We are excited to celebrate ClinVar’s 10th anniversary and look forward to seeing you in-person at the 2023 ACMG Annual Clinical Genetics Meeting, March 14-18, 2023, in Salt Lake City, Utah. We will participate in a variety of events and activities featuring our clinical and human genetic resources.
We will present a variety of talks and posters featuring our clinical and human genetic resources, as well as genome products and tools. We are excited to introduce the NIH Comparative Genomics Resource (CGR), a multi-year National Library of Medicine (NLM) project to maximize the impact of eukaryotic research organisms and their genomic data resources to biomedical research. If you’re interested in providing feedback that will be used to help drive CGR forward, consider joining our round table discussion.
Check out NCBI’s schedule of activities and events:
NCBI offers a portfolio of medical genetics resources to help you research, diagnose, and treat diseases and conditions. You can easily access our data and tools through the Medical Genetics and Human Variation page of the NCBI website. We also encourage you to join our community of thousands of submitters and share your germline and/or somatic data to advance discovery and optimize clinical care.
How and why should you use our resources? Consider the example below.
Your patient is a 40-year-old mother of two presenting with changes in bathroom habits, bleeding, and belly pain. She has a medical history of colonic polyps. Her family history reveals that her maternal grandmother, mother and uncle had several forms of cancers including colon, breast, and endometrium.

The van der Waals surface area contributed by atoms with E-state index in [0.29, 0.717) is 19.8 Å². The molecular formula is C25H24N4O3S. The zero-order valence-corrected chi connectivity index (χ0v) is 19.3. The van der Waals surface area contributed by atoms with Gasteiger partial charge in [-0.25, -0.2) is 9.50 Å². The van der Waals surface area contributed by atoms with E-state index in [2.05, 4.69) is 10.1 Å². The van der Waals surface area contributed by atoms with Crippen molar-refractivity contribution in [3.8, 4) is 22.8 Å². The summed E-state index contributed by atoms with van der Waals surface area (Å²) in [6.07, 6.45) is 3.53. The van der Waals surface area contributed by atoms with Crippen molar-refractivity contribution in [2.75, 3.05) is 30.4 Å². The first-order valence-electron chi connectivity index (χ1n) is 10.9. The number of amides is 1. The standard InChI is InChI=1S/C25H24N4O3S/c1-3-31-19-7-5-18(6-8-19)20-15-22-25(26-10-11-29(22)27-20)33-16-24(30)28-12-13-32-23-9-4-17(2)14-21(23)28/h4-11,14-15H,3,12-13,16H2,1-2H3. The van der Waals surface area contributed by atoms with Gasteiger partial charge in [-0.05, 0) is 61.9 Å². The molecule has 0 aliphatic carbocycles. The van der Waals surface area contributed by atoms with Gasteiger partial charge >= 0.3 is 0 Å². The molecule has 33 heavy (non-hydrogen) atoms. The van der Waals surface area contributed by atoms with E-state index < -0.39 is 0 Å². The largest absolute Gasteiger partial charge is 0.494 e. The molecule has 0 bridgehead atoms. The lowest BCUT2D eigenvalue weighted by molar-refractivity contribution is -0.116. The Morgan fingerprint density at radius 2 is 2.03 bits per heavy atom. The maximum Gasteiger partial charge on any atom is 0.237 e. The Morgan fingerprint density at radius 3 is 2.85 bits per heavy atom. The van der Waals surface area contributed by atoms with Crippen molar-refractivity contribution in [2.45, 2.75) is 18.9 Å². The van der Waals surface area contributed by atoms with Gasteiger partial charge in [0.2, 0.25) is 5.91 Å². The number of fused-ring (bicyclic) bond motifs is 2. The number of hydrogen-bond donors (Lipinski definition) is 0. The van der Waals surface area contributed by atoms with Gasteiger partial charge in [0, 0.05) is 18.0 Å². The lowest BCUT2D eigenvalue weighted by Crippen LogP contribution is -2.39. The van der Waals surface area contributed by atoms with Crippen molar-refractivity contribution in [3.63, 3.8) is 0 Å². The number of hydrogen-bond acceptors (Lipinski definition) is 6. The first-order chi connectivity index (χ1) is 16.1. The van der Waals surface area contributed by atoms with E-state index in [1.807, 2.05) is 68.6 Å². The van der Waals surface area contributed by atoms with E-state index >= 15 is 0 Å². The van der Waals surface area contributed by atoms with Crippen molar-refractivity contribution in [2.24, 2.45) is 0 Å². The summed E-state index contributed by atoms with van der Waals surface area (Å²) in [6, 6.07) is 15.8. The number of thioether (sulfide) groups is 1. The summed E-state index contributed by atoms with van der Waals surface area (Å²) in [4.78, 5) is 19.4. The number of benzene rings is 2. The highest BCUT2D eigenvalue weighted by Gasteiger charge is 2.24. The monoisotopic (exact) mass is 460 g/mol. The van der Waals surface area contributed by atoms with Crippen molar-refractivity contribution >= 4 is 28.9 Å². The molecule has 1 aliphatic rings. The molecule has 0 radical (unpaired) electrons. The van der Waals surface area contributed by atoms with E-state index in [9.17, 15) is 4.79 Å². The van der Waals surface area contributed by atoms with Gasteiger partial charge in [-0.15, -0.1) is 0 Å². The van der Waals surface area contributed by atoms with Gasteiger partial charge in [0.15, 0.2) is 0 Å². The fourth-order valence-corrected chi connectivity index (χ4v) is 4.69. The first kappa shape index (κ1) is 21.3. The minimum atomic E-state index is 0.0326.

Wondering why 2,100 submitters from 83 countries have deposited more than 1.9 million records of their latest variation information in ClinVar? Curious about why genetic counselors, physicians, researchers, and so many others enthusiastically use data for nearly 1.2 million unique variants in ClinVar? Thinking about becoming part of this global community and sharing your knowledge to further science and make an impact on patient health? Well, we thought we should help you along by making the case for why everyone should submit to ClinVar.
#1: Every deposit can help a patient
The healthcare community relies on the standardized view offered by ClinVar variant reports, which include interpretations of clinical significance in relation to Mendelian disease, cancer and pharmacogenetics; an aggregated view of interpretations highlighting those in consensus, conflict or reviewed by expert panel; and detailed views of submitter data, including supporting evidence for the interpretation such as phenotype, assertion criteria and references.
Now it’s easier than ever to access all data in ClinVar for a variant or set of variants across all reported diseases. ClinVar’s new XML is organized by variant only (Variation ID), instead of the variant-disease pair. This reduces redundancy, for example in cases where a variant is related to several disease concepts, and makes the XML consistent with the ClinVar web pages. You can get ClinVarVariationRelease XML from the /xml/clinvar_variation/ directory on the ClinVar FTP site. New features in ClinVarVariationRelease XML shown in Figure 1 include: